PALMER (AP) Jurors in the Big Lake fire trial spent just four and a half hours Wednesday deciding that state firefighters weren't negligent in their attempts to control Alaska's most destructive wildfire.
The blaze destroyed more than 400 structures across 37,000 acres from Houston to areas south of Wasilla.
Attorneys for the property owners who sued the state argued that damages from the 1996 fire exceeded $100 million.
Lawyers for the state argued in the six-week civil trial that unpredicted gusty winds fanned the fire out of control.
Attorneys for the property owners said the state lost control of a smaller fire that could have been contained. Then, when embers flying off the main fire ignited and exploded into walls of flame the night of June 3, state firefighters stood by and watched, said John Hinderaker, a Minneapolis-based attorney representing the property owners.
Hinderaker charged that firefighters threw their notebooks into the path of oncoming flames to destroy evidence. He said several had smoked marijuana 12 hours before the fire and crews ate chicken dinners as the fire flared out of control.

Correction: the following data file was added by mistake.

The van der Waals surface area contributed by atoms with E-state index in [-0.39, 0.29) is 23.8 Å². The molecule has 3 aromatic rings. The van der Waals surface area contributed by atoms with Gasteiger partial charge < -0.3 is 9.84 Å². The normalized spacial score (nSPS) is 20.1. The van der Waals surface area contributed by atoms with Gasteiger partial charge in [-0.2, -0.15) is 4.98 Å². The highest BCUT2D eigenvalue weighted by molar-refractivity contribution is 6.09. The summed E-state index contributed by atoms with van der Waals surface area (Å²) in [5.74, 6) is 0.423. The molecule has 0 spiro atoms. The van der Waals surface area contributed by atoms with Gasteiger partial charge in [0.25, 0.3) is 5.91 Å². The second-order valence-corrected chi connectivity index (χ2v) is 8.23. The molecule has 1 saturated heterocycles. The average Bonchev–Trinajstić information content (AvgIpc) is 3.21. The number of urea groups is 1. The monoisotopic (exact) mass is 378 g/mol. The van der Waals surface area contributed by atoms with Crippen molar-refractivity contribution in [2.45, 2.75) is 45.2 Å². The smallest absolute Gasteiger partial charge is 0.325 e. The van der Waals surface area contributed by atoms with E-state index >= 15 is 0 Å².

Tim Lamb, an Anchorage attorney representing the state, said freak winds blew the fire out of control. Plaintiffs argued that winds never exceeded about 10 mph, as forecast. But the state argued that winds gusted 20, 30, even 40 mph, created by a weather system missed by forecasters as it blew out of the Alaska Range.
Lamb played videotaped testimony from a smoke jumper who dropped from 3,000 feet and testified that winds above 22 mph pushed him backward into the smoke column.
This was a natural disaster,'' Lamb said. This was high winds, and nobody knew it was coming.''
He also responded to the allegations that crews stood by as the fire took off.
One federal smoke jumper testified during the trial that he reached the first spot fire'' ignited by an ember within about five minutes and soon a ring of firefighters surrounded that blaze.
Peninsula Clarion ©2013. All Rights Reserved.